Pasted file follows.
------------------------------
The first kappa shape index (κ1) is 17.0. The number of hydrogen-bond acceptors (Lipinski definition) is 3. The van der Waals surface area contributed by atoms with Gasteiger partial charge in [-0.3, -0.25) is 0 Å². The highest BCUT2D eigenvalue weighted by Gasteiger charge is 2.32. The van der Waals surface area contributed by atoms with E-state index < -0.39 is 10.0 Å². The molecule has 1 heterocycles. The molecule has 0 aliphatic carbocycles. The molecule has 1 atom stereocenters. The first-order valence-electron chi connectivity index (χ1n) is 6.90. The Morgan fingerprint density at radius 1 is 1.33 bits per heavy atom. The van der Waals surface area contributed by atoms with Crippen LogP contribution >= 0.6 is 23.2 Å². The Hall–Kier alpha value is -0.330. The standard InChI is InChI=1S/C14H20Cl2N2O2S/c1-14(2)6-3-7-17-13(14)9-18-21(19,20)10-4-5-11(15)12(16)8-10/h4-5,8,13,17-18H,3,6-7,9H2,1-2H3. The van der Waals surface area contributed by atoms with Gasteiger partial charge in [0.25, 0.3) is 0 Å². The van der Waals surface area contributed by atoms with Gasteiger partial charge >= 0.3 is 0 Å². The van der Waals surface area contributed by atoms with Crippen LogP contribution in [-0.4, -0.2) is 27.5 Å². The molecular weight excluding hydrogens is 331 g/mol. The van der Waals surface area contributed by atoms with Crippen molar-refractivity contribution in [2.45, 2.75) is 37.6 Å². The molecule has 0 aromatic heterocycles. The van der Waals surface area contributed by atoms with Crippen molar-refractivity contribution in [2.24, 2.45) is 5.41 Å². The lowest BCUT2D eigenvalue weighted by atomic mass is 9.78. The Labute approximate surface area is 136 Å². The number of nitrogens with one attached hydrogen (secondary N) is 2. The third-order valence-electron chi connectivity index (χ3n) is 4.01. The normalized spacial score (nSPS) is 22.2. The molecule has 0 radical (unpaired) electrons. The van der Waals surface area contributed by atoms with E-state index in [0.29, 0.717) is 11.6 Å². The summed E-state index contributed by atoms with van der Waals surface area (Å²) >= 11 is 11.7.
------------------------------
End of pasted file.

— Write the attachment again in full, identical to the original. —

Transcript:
The first kappa shape index (κ1) is 17.0. The number of hydrogen-bond acceptors (Lipinski definition) is 3. The van der Waals surface area contributed by atoms with Gasteiger partial charge in [-0.3, -0.25) is 0 Å². The highest BCUT2D eigenvalue weighted by Gasteiger charge is 2.32. The van der Waals surface area contributed by atoms with E-state index < -0.39 is 10.0 Å². The molecule has 1 heterocycles. The molecule has 0 aliphatic carbocycles. The molecule has 1 atom stereocenters. The first-order valence-electron chi connectivity index (χ1n) is 6.90. The Morgan fingerprint density at radius 1 is 1.33 bits per heavy atom. The van der Waals surface area contributed by atoms with Crippen LogP contribution >= 0.6 is 23.2 Å². The Hall–Kier alpha value is -0.330. The standard InChI is InChI=1S/C14H20Cl2N2O2S/c1-14(2)6-3-7-17-13(14)9-18-21(19,20)10-4-5-11(15)12(16)8-10/h4-5,8,13,17-18H,3,6-7,9H2,1-2H3. The van der Waals surface area contributed by atoms with Gasteiger partial charge in [0.25, 0.3) is 0 Å². The van der Waals surface area contributed by atoms with Gasteiger partial charge >= 0.3 is 0 Å². The van der Waals surface area contributed by atoms with Crippen LogP contribution in [-0.4, -0.2) is 27.5 Å². The molecular weight excluding hydrogens is 331 g/mol. The van der Waals surface area contributed by atoms with Crippen molar-refractivity contribution in [2.45, 2.75) is 37.6 Å². The molecule has 0 aromatic heterocycles. The van der Waals surface area contributed by atoms with Crippen molar-refractivity contribution in [2.24, 2.45) is 5.41 Å². The lowest BCUT2D eigenvalue weighted by atomic mass is 9.78. The Labute approximate surface area is 136 Å². The number of nitrogens with one attached hydrogen (secondary N) is 2. The third-order valence-electron chi connectivity index (χ3n) is 4.01. The normalized spacial score (nSPS) is 22.2. The molecule has 0 radical (unpaired) electrons. The van der Waals surface area contributed by atoms with E-state index in [0.29, 0.717) is 11.6 Å². The summed E-state index contributed by atoms with van der Waals surface area (Å²) >= 11 is 11.7.